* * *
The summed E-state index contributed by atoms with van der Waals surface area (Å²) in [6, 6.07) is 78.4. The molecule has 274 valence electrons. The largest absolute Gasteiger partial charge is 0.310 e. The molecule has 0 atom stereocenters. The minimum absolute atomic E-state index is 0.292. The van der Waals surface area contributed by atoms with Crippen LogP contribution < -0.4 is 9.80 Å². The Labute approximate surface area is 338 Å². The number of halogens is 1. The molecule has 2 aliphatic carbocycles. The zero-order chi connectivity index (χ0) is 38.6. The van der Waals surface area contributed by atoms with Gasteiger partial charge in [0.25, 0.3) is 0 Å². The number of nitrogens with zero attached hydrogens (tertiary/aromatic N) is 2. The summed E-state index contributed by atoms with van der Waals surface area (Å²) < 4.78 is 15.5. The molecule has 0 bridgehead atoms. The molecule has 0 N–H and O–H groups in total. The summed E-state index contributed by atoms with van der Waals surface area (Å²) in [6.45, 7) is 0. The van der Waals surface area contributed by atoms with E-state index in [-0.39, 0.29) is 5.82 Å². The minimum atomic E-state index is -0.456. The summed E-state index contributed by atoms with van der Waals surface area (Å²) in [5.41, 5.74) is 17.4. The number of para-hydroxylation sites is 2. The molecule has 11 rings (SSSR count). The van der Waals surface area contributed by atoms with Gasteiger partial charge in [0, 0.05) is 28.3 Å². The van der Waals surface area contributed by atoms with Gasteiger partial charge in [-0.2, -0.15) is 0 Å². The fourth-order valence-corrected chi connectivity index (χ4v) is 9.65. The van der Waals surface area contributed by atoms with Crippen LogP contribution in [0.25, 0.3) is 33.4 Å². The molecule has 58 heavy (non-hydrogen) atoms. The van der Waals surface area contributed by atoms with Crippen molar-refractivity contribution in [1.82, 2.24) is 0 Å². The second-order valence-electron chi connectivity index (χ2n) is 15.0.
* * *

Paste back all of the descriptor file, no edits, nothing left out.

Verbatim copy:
The summed E-state index contributed by atoms with van der Waals surface area (Å²) in [6, 6.07) is 78.4. The molecule has 274 valence electrons. The largest absolute Gasteiger partial charge is 0.310 e. The molecule has 0 atom stereocenters. The minimum absolute atomic E-state index is 0.292. The van der Waals surface area contributed by atoms with Crippen LogP contribution < -0.4 is 9.80 Å². The Labute approximate surface area is 338 Å². The number of halogens is 1. The molecule has 2 aliphatic carbocycles. The zero-order chi connectivity index (χ0) is 38.6. The van der Waals surface area contributed by atoms with Gasteiger partial charge in [0.25, 0.3) is 0 Å². The number of nitrogens with zero attached hydrogens (tertiary/aromatic N) is 2. The summed E-state index contributed by atoms with van der Waals surface area (Å²) < 4.78 is 15.5. The molecule has 0 bridgehead atoms. The molecule has 0 N–H and O–H groups in total. The summed E-state index contributed by atoms with van der Waals surface area (Å²) in [6.45, 7) is 0. The van der Waals surface area contributed by atoms with E-state index in [-0.39, 0.29) is 5.82 Å². The minimum atomic E-state index is -0.456. The summed E-state index contributed by atoms with van der Waals surface area (Å²) in [5.41, 5.74) is 17.4. The number of para-hydroxylation sites is 2. The molecule has 11 rings (SSSR count). The van der Waals surface area contributed by atoms with Gasteiger partial charge in [0, 0.05) is 28.3 Å². The van der Waals surface area contributed by atoms with Gasteiger partial charge in [-0.2, -0.15) is 0 Å². The fourth-order valence-corrected chi connectivity index (χ4v) is 9.65. The van der Waals surface area contributed by atoms with Crippen LogP contribution in [0.25, 0.3) is 33.4 Å². The molecule has 58 heavy (non-hydrogen) atoms. The van der Waals surface area contributed by atoms with Crippen molar-refractivity contribution in [1.82, 2.24) is 0 Å². The second-order valence-electron chi connectivity index (χ2n) is 15.0.